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Medicine & Science
A Visit with Dr. Alan Barrett
by Jim and Lynda Guidry
Friday, August 15, 2014

The University of Texas Medical Branch at Galveston today announced that the Sealy Center for Vaccine Development has been named a World Health Organization Collaborating Center for Vaccine Research, Evaluation and Training on Emerging Infectious Diseases. News Release

“It’s exciting news because we will be the seventh university in the world to have the designation as World Health Organization collaborating center for vaccine research,” said Dr. Alan Barrett, director of the UTMB Sealy Center for Vaccine Development and now director of the UTMB WHO Collaborating Center for Vaccine Research, who talked to Guidry News Service about the designation. Listen (10:55)

He added that UTMB is only the second university in the Western Hemisphere to receive the designation; the other is the Johns Hopkins Bloomberg School of Public Health.

Dr. Barrett commented on the recent media attention to Ebola research at UTMB.

“Ebola is a disease like many emerging diseases where there are vaccine candidates,” he said.  “As we know in the media, there are a number of vaccine candidates that look very promising in animal testings.  The question, of course, is will they work in humans?”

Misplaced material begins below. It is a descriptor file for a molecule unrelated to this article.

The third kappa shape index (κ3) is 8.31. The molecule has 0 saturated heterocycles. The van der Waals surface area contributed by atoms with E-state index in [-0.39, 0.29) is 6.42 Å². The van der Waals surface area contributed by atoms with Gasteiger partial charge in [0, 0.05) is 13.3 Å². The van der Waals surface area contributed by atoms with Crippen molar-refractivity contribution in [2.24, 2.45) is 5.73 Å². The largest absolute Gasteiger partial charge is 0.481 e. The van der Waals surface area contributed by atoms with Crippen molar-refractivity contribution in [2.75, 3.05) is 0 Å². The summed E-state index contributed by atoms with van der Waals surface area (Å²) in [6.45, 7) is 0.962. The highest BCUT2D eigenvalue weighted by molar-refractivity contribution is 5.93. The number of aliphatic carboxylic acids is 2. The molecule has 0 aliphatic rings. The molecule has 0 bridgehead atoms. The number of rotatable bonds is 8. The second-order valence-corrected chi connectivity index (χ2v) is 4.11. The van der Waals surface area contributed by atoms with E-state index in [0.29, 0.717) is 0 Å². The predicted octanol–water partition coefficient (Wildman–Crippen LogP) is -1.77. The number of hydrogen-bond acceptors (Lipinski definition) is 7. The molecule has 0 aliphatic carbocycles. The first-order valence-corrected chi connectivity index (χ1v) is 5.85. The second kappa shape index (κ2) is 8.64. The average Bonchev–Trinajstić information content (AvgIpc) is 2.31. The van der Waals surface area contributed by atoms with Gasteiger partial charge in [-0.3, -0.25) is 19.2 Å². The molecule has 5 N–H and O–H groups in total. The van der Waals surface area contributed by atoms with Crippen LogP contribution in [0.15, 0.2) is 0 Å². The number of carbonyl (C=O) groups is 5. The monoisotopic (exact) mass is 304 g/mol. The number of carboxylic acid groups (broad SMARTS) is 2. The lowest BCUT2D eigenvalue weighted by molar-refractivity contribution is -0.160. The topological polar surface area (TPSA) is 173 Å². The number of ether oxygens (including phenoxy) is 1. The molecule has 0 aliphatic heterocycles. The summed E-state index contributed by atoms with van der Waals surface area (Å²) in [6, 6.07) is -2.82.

Ebola research is supported by the military, as well as the medical community.

“I think the way in which we regard bio-defense and emerging diseases at UTMB is, one disease is like looking at two sides of a coin,” he said.   “On the one side of the coin it is a natural disease, as we are seeing today in Ebola in Africa; but on the other side of the coin, unfortunately, it can be made a man-made bio-threat agent.”

Dr. Barrett said that clinical human trials on a promising candidate will begin in September.

He said the WHO collaborating center at UTMB has three missions.

“One is to provide advice on the pipeline for these different vaccine candidates; the second one is to undertake research and evaluation of vaccine candidates; and the third one is to train vaccinologists,” Dr. Barrett said. “It’s very important that we train the next generation of scientists.”

UTMB’s vaccine development experts will collaborate with the select team of international experts to help facilitate vaccine research and development against important infectious diseases and explore means to get experimental Ebola vaccine candidates to patients in the wake of the recent outbreak.

Visit the UTMB Newsroom:

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